Concessions will help resolve many economic issues and facilitate the free movement of people, in particular migration from Kazakhstan to Russia and the opening of the border with Kazakhstan (immigration control with that country may be eliminated, as has been done with Belarus).
Another important aspect is the formation of a new legal system at the CU level. Many issues pertaining to the regulation of exports and imports and foreign trade in Russia are being resolved not under Russian law, but in accordance with the new supra-national law adopted by the CU. Apparently, this trend will continue along the lines of the EU process. This will consolidate the parliamentary mechanisms of the new integration union and parliamentary associations in the CU and the Eurasian Union. In turn, this will enhance the supra-national element in administration and law and will reduce Russia’s control over many major issues of foreign economic regulation.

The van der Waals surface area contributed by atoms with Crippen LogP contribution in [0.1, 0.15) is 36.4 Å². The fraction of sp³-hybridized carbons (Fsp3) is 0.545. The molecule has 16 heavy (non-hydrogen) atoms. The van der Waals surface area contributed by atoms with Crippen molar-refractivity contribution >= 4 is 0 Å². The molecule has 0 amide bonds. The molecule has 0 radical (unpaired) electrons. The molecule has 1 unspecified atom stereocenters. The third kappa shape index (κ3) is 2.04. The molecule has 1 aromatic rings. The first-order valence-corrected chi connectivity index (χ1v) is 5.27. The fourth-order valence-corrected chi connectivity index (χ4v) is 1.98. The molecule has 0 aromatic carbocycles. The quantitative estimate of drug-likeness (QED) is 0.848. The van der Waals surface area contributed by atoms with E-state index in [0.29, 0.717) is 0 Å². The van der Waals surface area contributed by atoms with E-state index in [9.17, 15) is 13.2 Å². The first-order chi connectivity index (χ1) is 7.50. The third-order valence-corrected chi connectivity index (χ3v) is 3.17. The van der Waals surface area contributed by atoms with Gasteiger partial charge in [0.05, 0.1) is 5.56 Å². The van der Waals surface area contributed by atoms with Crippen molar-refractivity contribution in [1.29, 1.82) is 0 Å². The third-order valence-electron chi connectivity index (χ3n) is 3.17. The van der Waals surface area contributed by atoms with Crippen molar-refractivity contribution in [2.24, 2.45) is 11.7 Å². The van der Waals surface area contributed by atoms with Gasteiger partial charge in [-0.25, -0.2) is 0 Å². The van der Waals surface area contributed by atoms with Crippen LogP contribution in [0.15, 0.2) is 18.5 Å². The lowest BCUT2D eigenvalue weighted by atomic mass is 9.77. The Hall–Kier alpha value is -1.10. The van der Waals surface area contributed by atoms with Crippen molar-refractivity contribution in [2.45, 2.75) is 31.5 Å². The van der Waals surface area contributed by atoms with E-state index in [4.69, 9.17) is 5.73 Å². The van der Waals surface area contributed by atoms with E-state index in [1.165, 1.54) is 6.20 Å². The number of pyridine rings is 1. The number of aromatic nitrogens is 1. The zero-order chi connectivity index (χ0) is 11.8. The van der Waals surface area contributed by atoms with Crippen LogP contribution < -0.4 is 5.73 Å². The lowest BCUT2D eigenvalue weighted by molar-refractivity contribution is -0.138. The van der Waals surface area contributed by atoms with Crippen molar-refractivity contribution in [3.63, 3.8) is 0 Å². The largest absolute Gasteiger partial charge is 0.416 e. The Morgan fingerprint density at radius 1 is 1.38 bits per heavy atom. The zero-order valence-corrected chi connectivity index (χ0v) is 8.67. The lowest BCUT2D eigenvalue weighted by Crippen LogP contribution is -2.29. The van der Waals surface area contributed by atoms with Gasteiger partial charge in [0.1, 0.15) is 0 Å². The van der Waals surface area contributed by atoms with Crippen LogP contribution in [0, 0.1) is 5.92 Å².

Oleg Barabanov is Professor of Department of World Politics, Faculty of World Economics and Global Politics, National Research University – Higher School of Economics; Head, Department of EU Politics and Policies; European Studies Institute at Moscow State University of International Relations (MGIMO University)
Views expressed are of individual Members and Contributors, rather than the Club's, unless explicitly stated otherwise.